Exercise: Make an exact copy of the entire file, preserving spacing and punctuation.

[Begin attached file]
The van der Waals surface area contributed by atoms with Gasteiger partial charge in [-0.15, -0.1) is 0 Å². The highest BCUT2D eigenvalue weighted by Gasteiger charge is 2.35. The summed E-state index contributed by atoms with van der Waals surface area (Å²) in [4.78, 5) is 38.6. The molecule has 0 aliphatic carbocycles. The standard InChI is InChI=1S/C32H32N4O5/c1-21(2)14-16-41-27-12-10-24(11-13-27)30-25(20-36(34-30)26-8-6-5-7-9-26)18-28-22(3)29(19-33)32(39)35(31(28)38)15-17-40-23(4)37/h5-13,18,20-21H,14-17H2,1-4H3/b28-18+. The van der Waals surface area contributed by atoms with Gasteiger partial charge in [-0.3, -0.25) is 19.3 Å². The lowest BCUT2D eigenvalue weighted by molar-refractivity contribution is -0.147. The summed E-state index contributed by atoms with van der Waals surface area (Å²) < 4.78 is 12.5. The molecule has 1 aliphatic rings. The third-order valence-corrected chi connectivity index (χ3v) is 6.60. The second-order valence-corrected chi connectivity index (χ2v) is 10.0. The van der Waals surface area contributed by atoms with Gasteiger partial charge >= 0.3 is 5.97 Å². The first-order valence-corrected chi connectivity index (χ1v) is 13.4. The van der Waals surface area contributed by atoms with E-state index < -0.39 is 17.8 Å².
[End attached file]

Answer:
The van der Waals surface area contributed by atoms with Gasteiger partial charge in [-0.15, -0.1) is 0 Å². The highest BCUT2D eigenvalue weighted by Gasteiger charge is 2.35. The summed E-state index contributed by atoms with van der Waals surface area (Å²) in [4.78, 5) is 38.6. The molecule has 0 aliphatic carbocycles. The standard InChI is InChI=1S/C32H32N4O5/c1-21(2)14-16-41-27-12-10-24(11-13-27)30-25(20-36(34-30)26-8-6-5-7-9-26)18-28-22(3)29(19-33)32(39)35(31(28)38)15-17-40-23(4)37/h5-13,18,20-21H,14-17H2,1-4H3/b28-18+. The van der Waals surface area contributed by atoms with Gasteiger partial charge in [-0.3, -0.25) is 19.3 Å². The lowest BCUT2D eigenvalue weighted by molar-refractivity contribution is -0.147. The summed E-state index contributed by atoms with van der Waals surface area (Å²) < 4.78 is 12.5. The molecule has 1 aliphatic rings. The third-order valence-corrected chi connectivity index (χ3v) is 6.60. The second-order valence-corrected chi connectivity index (χ2v) is 10.0. The van der Waals surface area contributed by atoms with Gasteiger partial charge >= 0.3 is 5.97 Å². The first-order valence-corrected chi connectivity index (χ1v) is 13.4. The van der Waals surface area contributed by atoms with E-state index < -0.39 is 17.8 Å².